Copyright 2015, Next Decade, Inc.

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Sep
12

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Our September Trust Quest asked the following question:

What is the bigger issue in your organization? 

Leadership doesn’t trust its employees?

Employees don’t trust their leaders?

And here are the results of our poll…

 

Trust Quest Final September 2015 Summary Report copy

71% of our respondents said that employees don’t trust their leaders.  What does this say about leadership? How long will leaders continue to ignore the impact on their organization of low employee trust including:

  • Disengagement
  • High turnover
  • Low innovation
  • Poor morale

 

Trust starts at the top. It can’t be delegated to HR or any other department. The tools to build trust are readily available to enlightened leaders who choose to make trust a business priority.

Barbara Brooks Kimmel is the Executive Director of Trust Across America-Trust Around the World whose mission is to help organizations build trust. She facilitates the world’s largest membership program for those interested in the subject. Barbara is also the editor of the award winning TRUST INC. book series and the Executive Editor of TRUST! Magazine. In 2012 Barbara was named “One of 25 Women Changing the World” by Good Business International.

Our annual poster, 52 Weeks of Activities to Increase Organizational Trust is available to those who would like to support our work by making a small donation.

Did you know we have published 3 books in our award-winning TRUST Inc. series. They are yours when you join our Alliance.

Copyright 2015, Next Decade, Inc.

 

 

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Jul
30

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Welcome!

While our monthly roundup is normally a collaborative undertaking of our Trust Alliance, this month we gave our members a well-deserved holiday and instead assembled a handful of Barbara Brooks Kimmel’s most popular articles and interviews of 2015.

Our goal is to provide our readers with  a better appreciation for the importance of embracing trust as an organizational imperative.

Let’s get started!

In this Forbes article some tough organizational trust questions are answered, including:

  • “How can individuals and organizations capitalize on trust?”
  • “Jack Welch recently said that the only thing an executive today should be focused on is trust. Why do you think Mr. Welch have arrived at that conclusion in 2015?”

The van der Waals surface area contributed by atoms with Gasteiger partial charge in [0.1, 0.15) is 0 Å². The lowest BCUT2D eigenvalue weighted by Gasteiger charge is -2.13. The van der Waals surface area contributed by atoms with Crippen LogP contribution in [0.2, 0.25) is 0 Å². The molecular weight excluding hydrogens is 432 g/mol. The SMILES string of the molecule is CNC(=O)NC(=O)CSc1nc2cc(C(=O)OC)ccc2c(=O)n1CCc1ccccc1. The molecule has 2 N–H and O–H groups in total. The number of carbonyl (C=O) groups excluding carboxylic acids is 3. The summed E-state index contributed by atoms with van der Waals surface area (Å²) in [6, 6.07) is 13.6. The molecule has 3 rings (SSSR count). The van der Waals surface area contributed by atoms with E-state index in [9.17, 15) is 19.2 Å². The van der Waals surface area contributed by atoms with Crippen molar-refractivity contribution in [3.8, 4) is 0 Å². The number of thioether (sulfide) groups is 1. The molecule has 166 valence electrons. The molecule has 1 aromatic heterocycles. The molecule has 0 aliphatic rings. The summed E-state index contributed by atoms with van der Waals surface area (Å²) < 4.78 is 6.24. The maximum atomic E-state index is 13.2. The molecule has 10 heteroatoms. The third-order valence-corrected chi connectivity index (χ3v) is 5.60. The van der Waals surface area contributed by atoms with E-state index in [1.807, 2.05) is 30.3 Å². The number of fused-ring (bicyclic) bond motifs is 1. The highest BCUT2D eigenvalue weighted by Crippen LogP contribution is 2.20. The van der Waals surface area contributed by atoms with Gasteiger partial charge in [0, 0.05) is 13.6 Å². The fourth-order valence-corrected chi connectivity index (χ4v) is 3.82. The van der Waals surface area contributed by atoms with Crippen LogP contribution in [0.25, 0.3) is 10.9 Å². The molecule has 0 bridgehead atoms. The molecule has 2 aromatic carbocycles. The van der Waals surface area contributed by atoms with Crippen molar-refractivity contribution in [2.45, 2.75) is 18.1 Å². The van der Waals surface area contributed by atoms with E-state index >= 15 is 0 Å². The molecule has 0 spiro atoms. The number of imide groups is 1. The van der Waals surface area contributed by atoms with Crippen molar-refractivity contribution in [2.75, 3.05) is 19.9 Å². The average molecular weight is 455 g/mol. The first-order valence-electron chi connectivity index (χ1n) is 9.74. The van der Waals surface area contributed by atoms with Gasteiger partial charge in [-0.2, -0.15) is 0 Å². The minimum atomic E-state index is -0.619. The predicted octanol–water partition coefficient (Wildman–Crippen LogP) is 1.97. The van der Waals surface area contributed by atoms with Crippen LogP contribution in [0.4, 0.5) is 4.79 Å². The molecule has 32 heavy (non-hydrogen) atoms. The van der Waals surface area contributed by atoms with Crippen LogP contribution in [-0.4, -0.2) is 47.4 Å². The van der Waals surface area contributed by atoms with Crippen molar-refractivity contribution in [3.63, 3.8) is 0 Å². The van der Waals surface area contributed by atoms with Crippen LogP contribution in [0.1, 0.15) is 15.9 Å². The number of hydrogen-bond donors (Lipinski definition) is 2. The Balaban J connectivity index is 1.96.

Our July Trust Quest asked: Which is the greater problem facing today’s society? Is it an unwillingness to trust others or alternatively, that people just aren’t trustworthy enough? Here’s the results of the poll. Our August poll launches on August 1. We hope you will participate.

The terms compliance, ethics and trust are often used synonymously when they shouldn’t be. What’s the difference and how can leaders ensure that trust stands alone? This Culture University article answers those questions.

Our most popular post year-to-date simply asksIs it Too Lonely at the Top for Trust?

And finally, the most downloaded article from our website, and perhaps the key that unlocks the trust door is called “Return on Trust.” It’s a reprint from our quarterly magazine called TRUST!

Enjoy!

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Jul
27

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How do low-trust leaders communicate when faced with a trust breach? Here’s a quick sampling of 10 “one- liners” pulled from the headlines over the past several weeks.

  1. “It was our legal right to do so.”
  2. “I had no hard evidence.”
  3. “Errors are inadvertent and happen.”
  4. “We will increase our compliance monitoring.”
  5. “There was no calculation to mislead people.”
  6. We’re all a bit stunned by the news.
  7. “I mean it when I say we screwed up.”
  8. “No comment at this time.”
  9. “We continue to cooperate with the relevant authorities on pursuing those responsible for this criminal act.”
  10. “I was totally unaware that this was in the works.”

Huh, what and are you kidding?

Why do we continue to read these rehashed headlines after a trust violation and why do leaders use these excuses? Very simply because organizational trust is not regulated; it’s voluntary. And because of this one simple fact, trust is largely ignored in most organizations. It’s not practiced proactively unless leadership places trust high on it’s business agenda. That’s called intentional trust, and it’s very rare. Instead, most leaders wait for the next crisis (which is a “given” in low trust organizations) and then pull an excuse from the list above, usually with the assistance of the legal department.

If ANY leader of ANY organization actually believes that these “one-liners” build long-term trust with stakeholders, please drop a note to barbara@trustacrossamerica.com . I have a bridge I’d like to sell you.

 

Barbara Brooks Kimmel has been the Executive Director of Trust Across America-Trust Around the World  since 2008. The program’s mission is simply to provide tools and assistance to organizations interested in building trust. Barbara runs the world’s largest organizational trust membership program. She is also the editor of the award winning TRUST INC. book series and the Executive Editor of TRUST! Magazine. In 2012 Barbara was named “One of 25 Women Changing the World” by Good Business International.

Barbara is an award-winning communications executive and former consultant to McKinsey who has run her own firm, Next Decade, Inc., that has been unraveling and simplifying complex subjects for over twenty years. She holds a BA in International Affairs from Lafayette College and an MBA from Baruch (City University of NY).

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Jul
01

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Welcome!

Our monthly roundup is another collaborative undertaking of our Trust Alliance, selected blog posts on a variety of organizational trust topics. The subjects are as diverse as the expertise of our members!